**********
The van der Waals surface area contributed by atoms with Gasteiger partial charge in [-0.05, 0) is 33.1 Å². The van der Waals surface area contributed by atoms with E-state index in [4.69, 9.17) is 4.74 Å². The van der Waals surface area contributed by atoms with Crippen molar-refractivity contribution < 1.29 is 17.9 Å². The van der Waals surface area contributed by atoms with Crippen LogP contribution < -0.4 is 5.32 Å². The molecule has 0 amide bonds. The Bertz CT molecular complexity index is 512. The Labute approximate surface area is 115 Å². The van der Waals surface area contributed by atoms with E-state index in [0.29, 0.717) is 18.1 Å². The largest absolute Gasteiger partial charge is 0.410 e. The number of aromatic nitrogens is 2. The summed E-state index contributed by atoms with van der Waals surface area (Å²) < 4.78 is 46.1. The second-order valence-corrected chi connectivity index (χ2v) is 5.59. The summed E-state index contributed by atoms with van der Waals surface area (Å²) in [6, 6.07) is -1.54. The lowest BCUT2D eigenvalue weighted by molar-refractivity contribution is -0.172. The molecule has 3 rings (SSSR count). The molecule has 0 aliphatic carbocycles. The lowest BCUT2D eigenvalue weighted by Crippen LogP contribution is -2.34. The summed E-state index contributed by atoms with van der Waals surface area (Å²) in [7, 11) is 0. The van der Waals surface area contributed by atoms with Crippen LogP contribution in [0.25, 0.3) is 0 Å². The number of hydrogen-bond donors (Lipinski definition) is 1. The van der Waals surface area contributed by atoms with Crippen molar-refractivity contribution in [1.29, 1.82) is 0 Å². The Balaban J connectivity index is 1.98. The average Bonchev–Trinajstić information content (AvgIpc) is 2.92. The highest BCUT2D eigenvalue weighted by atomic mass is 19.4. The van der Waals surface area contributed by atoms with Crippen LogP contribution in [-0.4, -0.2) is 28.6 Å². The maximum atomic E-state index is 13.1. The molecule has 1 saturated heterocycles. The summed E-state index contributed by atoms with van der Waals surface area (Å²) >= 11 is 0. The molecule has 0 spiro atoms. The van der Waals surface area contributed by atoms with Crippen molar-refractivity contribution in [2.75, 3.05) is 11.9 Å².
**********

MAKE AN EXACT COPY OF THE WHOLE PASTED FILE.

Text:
The van der Waals surface area contributed by atoms with Gasteiger partial charge in [-0.05, 0) is 33.1 Å². The van der Waals surface area contributed by atoms with E-state index in [4.69, 9.17) is 4.74 Å². The van der Waals surface area contributed by atoms with Crippen molar-refractivity contribution < 1.29 is 17.9 Å². The van der Waals surface area contributed by atoms with Crippen LogP contribution < -0.4 is 5.32 Å². The molecule has 0 amide bonds. The Bertz CT molecular complexity index is 512. The Labute approximate surface area is 115 Å². The van der Waals surface area contributed by atoms with E-state index in [0.29, 0.717) is 18.1 Å². The largest absolute Gasteiger partial charge is 0.410 e. The number of aromatic nitrogens is 2. The summed E-state index contributed by atoms with van der Waals surface area (Å²) < 4.78 is 46.1. The second-order valence-corrected chi connectivity index (χ2v) is 5.59. The summed E-state index contributed by atoms with van der Waals surface area (Å²) in [6, 6.07) is -1.54. The lowest BCUT2D eigenvalue weighted by molar-refractivity contribution is -0.172. The molecule has 3 rings (SSSR count). The molecule has 0 aliphatic carbocycles. The lowest BCUT2D eigenvalue weighted by Crippen LogP contribution is -2.34. The summed E-state index contributed by atoms with van der Waals surface area (Å²) in [7, 11) is 0. The van der Waals surface area contributed by atoms with Crippen LogP contribution in [0.25, 0.3) is 0 Å². The number of hydrogen-bond donors (Lipinski definition) is 1. The van der Waals surface area contributed by atoms with Crippen molar-refractivity contribution in [1.29, 1.82) is 0 Å². The Balaban J connectivity index is 1.98. The average Bonchev–Trinajstić information content (AvgIpc) is 2.92. The highest BCUT2D eigenvalue weighted by atomic mass is 19.4. The van der Waals surface area contributed by atoms with Crippen LogP contribution in [-0.4, -0.2) is 28.6 Å². The maximum atomic E-state index is 13.1. The molecule has 1 saturated heterocycles. The summed E-state index contributed by atoms with van der Waals surface area (Å²) >= 11 is 0. The molecule has 0 spiro atoms. The van der Waals surface area contributed by atoms with Crippen molar-refractivity contribution in [2.75, 3.05) is 11.9 Å².